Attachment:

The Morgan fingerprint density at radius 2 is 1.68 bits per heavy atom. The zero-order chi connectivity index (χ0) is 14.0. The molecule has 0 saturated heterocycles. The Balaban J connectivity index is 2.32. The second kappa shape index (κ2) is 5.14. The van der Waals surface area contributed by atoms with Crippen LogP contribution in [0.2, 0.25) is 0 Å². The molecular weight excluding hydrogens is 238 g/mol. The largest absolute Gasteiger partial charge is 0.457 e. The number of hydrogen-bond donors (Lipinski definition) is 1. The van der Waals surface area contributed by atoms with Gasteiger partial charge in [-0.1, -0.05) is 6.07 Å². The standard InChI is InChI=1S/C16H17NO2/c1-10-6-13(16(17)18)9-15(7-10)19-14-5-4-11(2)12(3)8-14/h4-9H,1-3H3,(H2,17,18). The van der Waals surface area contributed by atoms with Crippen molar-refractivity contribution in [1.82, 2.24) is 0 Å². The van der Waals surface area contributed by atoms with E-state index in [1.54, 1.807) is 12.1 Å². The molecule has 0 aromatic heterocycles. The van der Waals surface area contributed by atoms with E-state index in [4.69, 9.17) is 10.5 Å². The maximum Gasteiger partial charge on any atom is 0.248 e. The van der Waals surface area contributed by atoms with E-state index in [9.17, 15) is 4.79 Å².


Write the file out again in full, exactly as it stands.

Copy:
The Morgan fingerprint density at radius 2 is 1.68 bits per heavy atom. The zero-order chi connectivity index (χ0) is 14.0. The molecule has 0 saturated heterocycles. The Balaban J connectivity index is 2.32. The second kappa shape index (κ2) is 5.14. The van der Waals surface area contributed by atoms with Crippen LogP contribution in [0.2, 0.25) is 0 Å². The molecular weight excluding hydrogens is 238 g/mol. The largest absolute Gasteiger partial charge is 0.457 e. The number of hydrogen-bond donors (Lipinski definition) is 1. The van der Waals surface area contributed by atoms with Gasteiger partial charge in [-0.1, -0.05) is 6.07 Å². The standard InChI is InChI=1S/C16H17NO2/c1-10-6-13(16(17)18)9-15(7-10)19-14-5-4-11(2)12(3)8-14/h4-9H,1-3H3,(H2,17,18). The van der Waals surface area contributed by atoms with Crippen molar-refractivity contribution in [1.82, 2.24) is 0 Å². The van der Waals surface area contributed by atoms with E-state index in [1.54, 1.807) is 12.1 Å². The molecule has 0 aromatic heterocycles. The van der Waals surface area contributed by atoms with E-state index in [4.69, 9.17) is 10.5 Å². The maximum Gasteiger partial charge on any atom is 0.248 e. The van der Waals surface area contributed by atoms with E-state index in [9.17, 15) is 4.79 Å².